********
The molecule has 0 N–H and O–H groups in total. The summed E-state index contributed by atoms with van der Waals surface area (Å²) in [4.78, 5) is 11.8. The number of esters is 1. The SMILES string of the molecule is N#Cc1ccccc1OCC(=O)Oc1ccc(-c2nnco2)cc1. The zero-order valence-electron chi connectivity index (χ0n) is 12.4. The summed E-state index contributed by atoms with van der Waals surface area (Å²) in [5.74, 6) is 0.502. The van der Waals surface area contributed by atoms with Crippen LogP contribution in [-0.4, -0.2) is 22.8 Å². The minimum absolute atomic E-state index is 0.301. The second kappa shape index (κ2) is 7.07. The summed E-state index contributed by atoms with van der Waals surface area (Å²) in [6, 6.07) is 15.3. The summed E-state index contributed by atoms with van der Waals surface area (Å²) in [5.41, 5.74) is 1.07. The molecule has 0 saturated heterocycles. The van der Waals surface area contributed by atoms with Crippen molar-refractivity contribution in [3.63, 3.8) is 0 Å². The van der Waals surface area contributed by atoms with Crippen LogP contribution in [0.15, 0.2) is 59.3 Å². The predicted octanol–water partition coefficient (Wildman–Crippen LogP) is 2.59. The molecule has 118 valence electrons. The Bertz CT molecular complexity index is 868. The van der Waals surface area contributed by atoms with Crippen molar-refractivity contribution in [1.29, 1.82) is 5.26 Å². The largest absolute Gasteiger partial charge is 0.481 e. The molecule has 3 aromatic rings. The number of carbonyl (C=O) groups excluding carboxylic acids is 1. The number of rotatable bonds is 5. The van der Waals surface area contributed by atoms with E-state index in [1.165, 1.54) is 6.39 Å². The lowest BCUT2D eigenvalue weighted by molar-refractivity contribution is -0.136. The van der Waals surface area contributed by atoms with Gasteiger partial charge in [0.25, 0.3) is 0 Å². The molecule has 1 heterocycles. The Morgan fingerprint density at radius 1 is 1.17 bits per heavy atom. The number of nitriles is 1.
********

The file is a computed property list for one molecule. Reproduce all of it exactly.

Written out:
The molecule has 0 N–H and O–H groups in total. The summed E-state index contributed by atoms with van der Waals surface area (Å²) in [4.78, 5) is 11.8. The number of esters is 1. The SMILES string of the molecule is N#Cc1ccccc1OCC(=O)Oc1ccc(-c2nnco2)cc1. The zero-order valence-electron chi connectivity index (χ0n) is 12.4. The summed E-state index contributed by atoms with van der Waals surface area (Å²) in [5.74, 6) is 0.502. The van der Waals surface area contributed by atoms with Crippen LogP contribution in [-0.4, -0.2) is 22.8 Å². The minimum absolute atomic E-state index is 0.301. The second kappa shape index (κ2) is 7.07. The summed E-state index contributed by atoms with van der Waals surface area (Å²) in [6, 6.07) is 15.3. The summed E-state index contributed by atoms with van der Waals surface area (Å²) in [5.41, 5.74) is 1.07. The molecule has 0 saturated heterocycles. The van der Waals surface area contributed by atoms with Crippen molar-refractivity contribution in [3.63, 3.8) is 0 Å². The van der Waals surface area contributed by atoms with Crippen LogP contribution in [0.15, 0.2) is 59.3 Å². The predicted octanol–water partition coefficient (Wildman–Crippen LogP) is 2.59. The molecule has 118 valence electrons. The Bertz CT molecular complexity index is 868. The van der Waals surface area contributed by atoms with Crippen molar-refractivity contribution in [1.29, 1.82) is 5.26 Å². The largest absolute Gasteiger partial charge is 0.481 e. The molecule has 3 aromatic rings. The number of carbonyl (C=O) groups excluding carboxylic acids is 1. The number of rotatable bonds is 5. The van der Waals surface area contributed by atoms with E-state index in [1.165, 1.54) is 6.39 Å². The lowest BCUT2D eigenvalue weighted by molar-refractivity contribution is -0.136. The van der Waals surface area contributed by atoms with Gasteiger partial charge in [0.25, 0.3) is 0 Å². The molecule has 1 heterocycles. The Morgan fingerprint density at radius 1 is 1.17 bits per heavy atom. The number of nitriles is 1.